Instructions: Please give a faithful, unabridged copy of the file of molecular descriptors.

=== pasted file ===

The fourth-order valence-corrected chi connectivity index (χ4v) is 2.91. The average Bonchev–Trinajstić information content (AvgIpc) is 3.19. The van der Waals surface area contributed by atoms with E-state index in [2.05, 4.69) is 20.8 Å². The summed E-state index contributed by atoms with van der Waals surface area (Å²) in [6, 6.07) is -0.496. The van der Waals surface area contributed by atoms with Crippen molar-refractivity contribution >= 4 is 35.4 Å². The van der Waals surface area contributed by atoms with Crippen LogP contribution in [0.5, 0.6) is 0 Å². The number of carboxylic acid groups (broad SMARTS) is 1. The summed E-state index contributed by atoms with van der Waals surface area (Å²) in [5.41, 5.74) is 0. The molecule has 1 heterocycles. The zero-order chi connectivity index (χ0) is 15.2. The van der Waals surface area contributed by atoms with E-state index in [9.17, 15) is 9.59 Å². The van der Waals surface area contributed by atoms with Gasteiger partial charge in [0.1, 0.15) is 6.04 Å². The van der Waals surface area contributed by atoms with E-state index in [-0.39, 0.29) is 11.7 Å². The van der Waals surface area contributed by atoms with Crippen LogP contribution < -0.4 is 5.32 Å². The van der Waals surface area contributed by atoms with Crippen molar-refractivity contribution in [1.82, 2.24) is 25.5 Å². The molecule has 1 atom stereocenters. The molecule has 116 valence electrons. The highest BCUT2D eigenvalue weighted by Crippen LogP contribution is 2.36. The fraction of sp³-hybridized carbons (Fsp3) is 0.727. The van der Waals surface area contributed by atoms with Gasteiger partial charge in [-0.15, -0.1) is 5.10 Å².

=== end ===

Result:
The fourth-order valence-corrected chi connectivity index (χ4v) is 2.91. The average Bonchev–Trinajstić information content (AvgIpc) is 3.19. The van der Waals surface area contributed by atoms with E-state index in [2.05, 4.69) is 20.8 Å². The summed E-state index contributed by atoms with van der Waals surface area (Å²) in [6, 6.07) is -0.496. The van der Waals surface area contributed by atoms with Crippen molar-refractivity contribution >= 4 is 35.4 Å². The van der Waals surface area contributed by atoms with Crippen LogP contribution in [0.5, 0.6) is 0 Å². The number of carboxylic acid groups (broad SMARTS) is 1. The summed E-state index contributed by atoms with van der Waals surface area (Å²) in [5.41, 5.74) is 0. The molecule has 1 heterocycles. The zero-order chi connectivity index (χ0) is 15.2. The van der Waals surface area contributed by atoms with E-state index in [9.17, 15) is 9.59 Å². The van der Waals surface area contributed by atoms with Gasteiger partial charge in [0.1, 0.15) is 6.04 Å². The van der Waals surface area contributed by atoms with E-state index in [-0.39, 0.29) is 11.7 Å². The van der Waals surface area contributed by atoms with Crippen LogP contribution < -0.4 is 5.32 Å². The van der Waals surface area contributed by atoms with Crippen molar-refractivity contribution in [1.82, 2.24) is 25.5 Å². The molecule has 1 atom stereocenters. The molecule has 116 valence electrons. The highest BCUT2D eigenvalue weighted by Crippen LogP contribution is 2.36. The fraction of sp³-hybridized carbons (Fsp3) is 0.727. The van der Waals surface area contributed by atoms with Gasteiger partial charge in [-0.15, -0.1) is 5.10 Å².